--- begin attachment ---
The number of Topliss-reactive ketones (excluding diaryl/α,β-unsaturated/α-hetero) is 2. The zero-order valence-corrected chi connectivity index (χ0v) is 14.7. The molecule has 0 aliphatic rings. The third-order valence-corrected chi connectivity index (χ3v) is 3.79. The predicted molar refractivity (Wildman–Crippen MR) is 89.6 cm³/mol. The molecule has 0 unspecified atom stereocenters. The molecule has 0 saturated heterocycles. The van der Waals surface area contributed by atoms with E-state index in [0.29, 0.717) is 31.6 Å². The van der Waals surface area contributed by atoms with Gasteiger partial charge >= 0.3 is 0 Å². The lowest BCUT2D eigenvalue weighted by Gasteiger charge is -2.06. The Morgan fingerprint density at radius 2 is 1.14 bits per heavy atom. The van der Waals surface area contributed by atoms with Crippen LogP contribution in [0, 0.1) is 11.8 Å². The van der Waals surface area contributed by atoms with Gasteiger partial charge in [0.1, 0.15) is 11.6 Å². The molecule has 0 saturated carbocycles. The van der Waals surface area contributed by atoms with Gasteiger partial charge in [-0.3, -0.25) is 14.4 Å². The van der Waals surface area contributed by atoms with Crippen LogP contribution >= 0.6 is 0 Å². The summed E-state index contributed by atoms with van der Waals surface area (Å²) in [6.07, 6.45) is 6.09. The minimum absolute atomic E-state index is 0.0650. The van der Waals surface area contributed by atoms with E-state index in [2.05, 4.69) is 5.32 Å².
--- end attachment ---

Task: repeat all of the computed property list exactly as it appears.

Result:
The number of Topliss-reactive ketones (excluding diaryl/α,β-unsaturated/α-hetero) is 2. The zero-order valence-corrected chi connectivity index (χ0v) is 14.7. The molecule has 0 aliphatic rings. The third-order valence-corrected chi connectivity index (χ3v) is 3.79. The predicted molar refractivity (Wildman–Crippen MR) is 89.6 cm³/mol. The molecule has 0 unspecified atom stereocenters. The molecule has 0 saturated heterocycles. The van der Waals surface area contributed by atoms with E-state index in [0.29, 0.717) is 31.6 Å². The van der Waals surface area contributed by atoms with Gasteiger partial charge >= 0.3 is 0 Å². The lowest BCUT2D eigenvalue weighted by Gasteiger charge is -2.06. The Morgan fingerprint density at radius 2 is 1.14 bits per heavy atom. The van der Waals surface area contributed by atoms with Crippen LogP contribution in [0, 0.1) is 11.8 Å². The van der Waals surface area contributed by atoms with Gasteiger partial charge in [0.1, 0.15) is 11.6 Å². The molecule has 0 saturated carbocycles. The van der Waals surface area contributed by atoms with Gasteiger partial charge in [-0.3, -0.25) is 14.4 Å². The van der Waals surface area contributed by atoms with Crippen LogP contribution >= 0.6 is 0 Å². The summed E-state index contributed by atoms with van der Waals surface area (Å²) in [6.07, 6.45) is 6.09. The minimum absolute atomic E-state index is 0.0650. The van der Waals surface area contributed by atoms with E-state index in [2.05, 4.69) is 5.32 Å².